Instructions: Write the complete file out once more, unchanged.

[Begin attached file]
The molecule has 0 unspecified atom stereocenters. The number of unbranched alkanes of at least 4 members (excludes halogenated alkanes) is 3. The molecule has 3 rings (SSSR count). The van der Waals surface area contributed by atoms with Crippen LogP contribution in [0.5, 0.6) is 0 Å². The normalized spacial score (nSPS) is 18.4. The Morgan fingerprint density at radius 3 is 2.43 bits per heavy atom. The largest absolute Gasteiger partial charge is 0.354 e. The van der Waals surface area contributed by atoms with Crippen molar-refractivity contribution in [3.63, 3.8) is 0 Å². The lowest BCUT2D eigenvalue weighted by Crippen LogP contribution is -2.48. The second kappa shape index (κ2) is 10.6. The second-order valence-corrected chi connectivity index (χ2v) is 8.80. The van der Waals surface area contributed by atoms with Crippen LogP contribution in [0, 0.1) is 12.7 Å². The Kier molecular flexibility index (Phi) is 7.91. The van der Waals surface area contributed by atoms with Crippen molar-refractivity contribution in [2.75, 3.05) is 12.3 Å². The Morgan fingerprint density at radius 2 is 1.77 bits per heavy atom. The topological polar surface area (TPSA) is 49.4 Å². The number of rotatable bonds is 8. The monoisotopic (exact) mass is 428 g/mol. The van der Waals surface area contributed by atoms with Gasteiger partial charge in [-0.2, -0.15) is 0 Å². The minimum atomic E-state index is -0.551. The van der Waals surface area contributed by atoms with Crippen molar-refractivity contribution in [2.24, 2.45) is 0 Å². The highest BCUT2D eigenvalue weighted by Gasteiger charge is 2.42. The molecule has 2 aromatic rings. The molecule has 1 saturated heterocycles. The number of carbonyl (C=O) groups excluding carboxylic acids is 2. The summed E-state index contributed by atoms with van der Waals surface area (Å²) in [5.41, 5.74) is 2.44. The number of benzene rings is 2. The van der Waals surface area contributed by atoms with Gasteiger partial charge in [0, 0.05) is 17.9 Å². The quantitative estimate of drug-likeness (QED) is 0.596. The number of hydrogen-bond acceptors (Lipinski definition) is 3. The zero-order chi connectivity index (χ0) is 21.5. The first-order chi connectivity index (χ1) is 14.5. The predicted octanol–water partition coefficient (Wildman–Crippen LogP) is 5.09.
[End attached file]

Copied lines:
The molecule has 0 unspecified atom stereocenters. The number of unbranched alkanes of at least 4 members (excludes halogenated alkanes) is 3. The molecule has 3 rings (SSSR count). The van der Waals surface area contributed by atoms with Crippen LogP contribution in [0.5, 0.6) is 0 Å². The normalized spacial score (nSPS) is 18.4. The Morgan fingerprint density at radius 3 is 2.43 bits per heavy atom. The largest absolute Gasteiger partial charge is 0.354 e. The van der Waals surface area contributed by atoms with Crippen molar-refractivity contribution in [3.63, 3.8) is 0 Å². The lowest BCUT2D eigenvalue weighted by Crippen LogP contribution is -2.48. The second kappa shape index (κ2) is 10.6. The second-order valence-corrected chi connectivity index (χ2v) is 8.80. The van der Waals surface area contributed by atoms with Crippen LogP contribution in [0, 0.1) is 12.7 Å². The Kier molecular flexibility index (Phi) is 7.91. The van der Waals surface area contributed by atoms with Crippen molar-refractivity contribution in [2.75, 3.05) is 12.3 Å². The Morgan fingerprint density at radius 2 is 1.77 bits per heavy atom. The topological polar surface area (TPSA) is 49.4 Å². The number of rotatable bonds is 8. The monoisotopic (exact) mass is 428 g/mol. The van der Waals surface area contributed by atoms with Gasteiger partial charge in [-0.2, -0.15) is 0 Å². The minimum atomic E-state index is -0.551. The van der Waals surface area contributed by atoms with Crippen molar-refractivity contribution in [2.24, 2.45) is 0 Å². The highest BCUT2D eigenvalue weighted by Gasteiger charge is 2.42. The molecule has 2 aromatic rings. The molecule has 1 saturated heterocycles. The number of carbonyl (C=O) groups excluding carboxylic acids is 2. The summed E-state index contributed by atoms with van der Waals surface area (Å²) in [5.41, 5.74) is 2.44. The number of benzene rings is 2. The van der Waals surface area contributed by atoms with Gasteiger partial charge in [0, 0.05) is 17.9 Å². The quantitative estimate of drug-likeness (QED) is 0.596. The number of hydrogen-bond acceptors (Lipinski definition) is 3. The zero-order chi connectivity index (χ0) is 21.5. The first-order chi connectivity index (χ1) is 14.5. The predicted octanol–water partition coefficient (Wildman–Crippen LogP) is 5.09.